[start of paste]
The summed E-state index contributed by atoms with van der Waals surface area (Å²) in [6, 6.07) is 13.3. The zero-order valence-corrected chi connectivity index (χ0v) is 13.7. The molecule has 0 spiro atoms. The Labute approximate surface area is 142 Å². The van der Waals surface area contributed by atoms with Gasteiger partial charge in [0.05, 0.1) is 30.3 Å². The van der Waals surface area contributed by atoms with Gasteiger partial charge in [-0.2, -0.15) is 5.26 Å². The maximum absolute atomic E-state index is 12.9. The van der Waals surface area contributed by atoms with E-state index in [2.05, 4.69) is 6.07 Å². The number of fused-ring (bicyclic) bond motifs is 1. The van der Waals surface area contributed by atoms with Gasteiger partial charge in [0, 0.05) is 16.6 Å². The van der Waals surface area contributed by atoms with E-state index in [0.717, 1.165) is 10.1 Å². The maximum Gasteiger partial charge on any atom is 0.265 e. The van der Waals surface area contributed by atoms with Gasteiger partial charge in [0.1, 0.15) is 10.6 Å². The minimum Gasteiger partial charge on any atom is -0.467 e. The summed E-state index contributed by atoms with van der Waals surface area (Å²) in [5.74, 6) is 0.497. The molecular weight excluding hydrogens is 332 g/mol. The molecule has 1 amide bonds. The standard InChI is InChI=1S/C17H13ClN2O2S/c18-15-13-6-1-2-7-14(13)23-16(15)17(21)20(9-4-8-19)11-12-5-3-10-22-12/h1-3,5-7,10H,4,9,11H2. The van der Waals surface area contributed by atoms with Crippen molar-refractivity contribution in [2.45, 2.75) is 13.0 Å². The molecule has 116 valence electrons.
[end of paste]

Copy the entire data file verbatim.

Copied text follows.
The summed E-state index contributed by atoms with van der Waals surface area (Å²) in [6, 6.07) is 13.3. The zero-order valence-corrected chi connectivity index (χ0v) is 13.7. The molecule has 0 spiro atoms. The Labute approximate surface area is 142 Å². The van der Waals surface area contributed by atoms with Gasteiger partial charge in [0.05, 0.1) is 30.3 Å². The van der Waals surface area contributed by atoms with Gasteiger partial charge in [-0.2, -0.15) is 5.26 Å². The maximum absolute atomic E-state index is 12.9. The van der Waals surface area contributed by atoms with E-state index in [2.05, 4.69) is 6.07 Å². The number of fused-ring (bicyclic) bond motifs is 1. The van der Waals surface area contributed by atoms with Gasteiger partial charge in [0, 0.05) is 16.6 Å². The van der Waals surface area contributed by atoms with E-state index in [0.717, 1.165) is 10.1 Å². The maximum Gasteiger partial charge on any atom is 0.265 e. The van der Waals surface area contributed by atoms with Gasteiger partial charge in [0.1, 0.15) is 10.6 Å². The minimum Gasteiger partial charge on any atom is -0.467 e. The summed E-state index contributed by atoms with van der Waals surface area (Å²) in [5.74, 6) is 0.497. The molecular weight excluding hydrogens is 332 g/mol. The molecule has 1 amide bonds. The standard InChI is InChI=1S/C17H13ClN2O2S/c18-15-13-6-1-2-7-14(13)23-16(15)17(21)20(9-4-8-19)11-12-5-3-10-22-12/h1-3,5-7,10H,4,9,11H2. The van der Waals surface area contributed by atoms with Crippen molar-refractivity contribution in [2.45, 2.75) is 13.0 Å². The molecule has 116 valence electrons.